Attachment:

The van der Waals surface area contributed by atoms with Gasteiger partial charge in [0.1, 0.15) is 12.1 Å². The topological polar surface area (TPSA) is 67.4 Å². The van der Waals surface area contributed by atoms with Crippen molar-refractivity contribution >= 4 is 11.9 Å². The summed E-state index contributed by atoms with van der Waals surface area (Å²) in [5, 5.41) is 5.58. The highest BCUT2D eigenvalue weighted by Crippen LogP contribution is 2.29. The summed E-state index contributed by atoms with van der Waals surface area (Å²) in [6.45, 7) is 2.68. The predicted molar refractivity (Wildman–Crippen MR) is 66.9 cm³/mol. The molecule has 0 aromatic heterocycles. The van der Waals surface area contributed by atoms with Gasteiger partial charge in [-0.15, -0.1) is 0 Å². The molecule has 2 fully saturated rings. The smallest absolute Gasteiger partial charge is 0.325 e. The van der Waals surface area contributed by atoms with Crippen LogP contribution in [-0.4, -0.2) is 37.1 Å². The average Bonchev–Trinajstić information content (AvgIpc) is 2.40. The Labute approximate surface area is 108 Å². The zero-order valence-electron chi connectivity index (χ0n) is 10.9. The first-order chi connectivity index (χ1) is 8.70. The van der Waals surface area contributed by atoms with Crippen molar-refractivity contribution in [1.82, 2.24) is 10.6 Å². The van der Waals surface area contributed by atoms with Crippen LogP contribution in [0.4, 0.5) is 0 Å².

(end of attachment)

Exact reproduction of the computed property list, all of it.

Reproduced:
The van der Waals surface area contributed by atoms with Gasteiger partial charge in [0.1, 0.15) is 12.1 Å². The topological polar surface area (TPSA) is 67.4 Å². The van der Waals surface area contributed by atoms with Crippen molar-refractivity contribution >= 4 is 11.9 Å². The summed E-state index contributed by atoms with van der Waals surface area (Å²) in [5, 5.41) is 5.58. The highest BCUT2D eigenvalue weighted by Crippen LogP contribution is 2.29. The summed E-state index contributed by atoms with van der Waals surface area (Å²) in [6.45, 7) is 2.68. The predicted molar refractivity (Wildman–Crippen MR) is 66.9 cm³/mol. The molecule has 0 aromatic heterocycles. The van der Waals surface area contributed by atoms with Gasteiger partial charge in [-0.15, -0.1) is 0 Å². The molecule has 2 fully saturated rings. The smallest absolute Gasteiger partial charge is 0.325 e. The van der Waals surface area contributed by atoms with Crippen LogP contribution in [-0.4, -0.2) is 37.1 Å². The average Bonchev–Trinajstić information content (AvgIpc) is 2.40. The Labute approximate surface area is 108 Å². The zero-order valence-electron chi connectivity index (χ0n) is 10.9. The first-order chi connectivity index (χ1) is 8.70. The van der Waals surface area contributed by atoms with Crippen molar-refractivity contribution in [1.82, 2.24) is 10.6 Å². The van der Waals surface area contributed by atoms with Crippen LogP contribution in [0.4, 0.5) is 0 Å².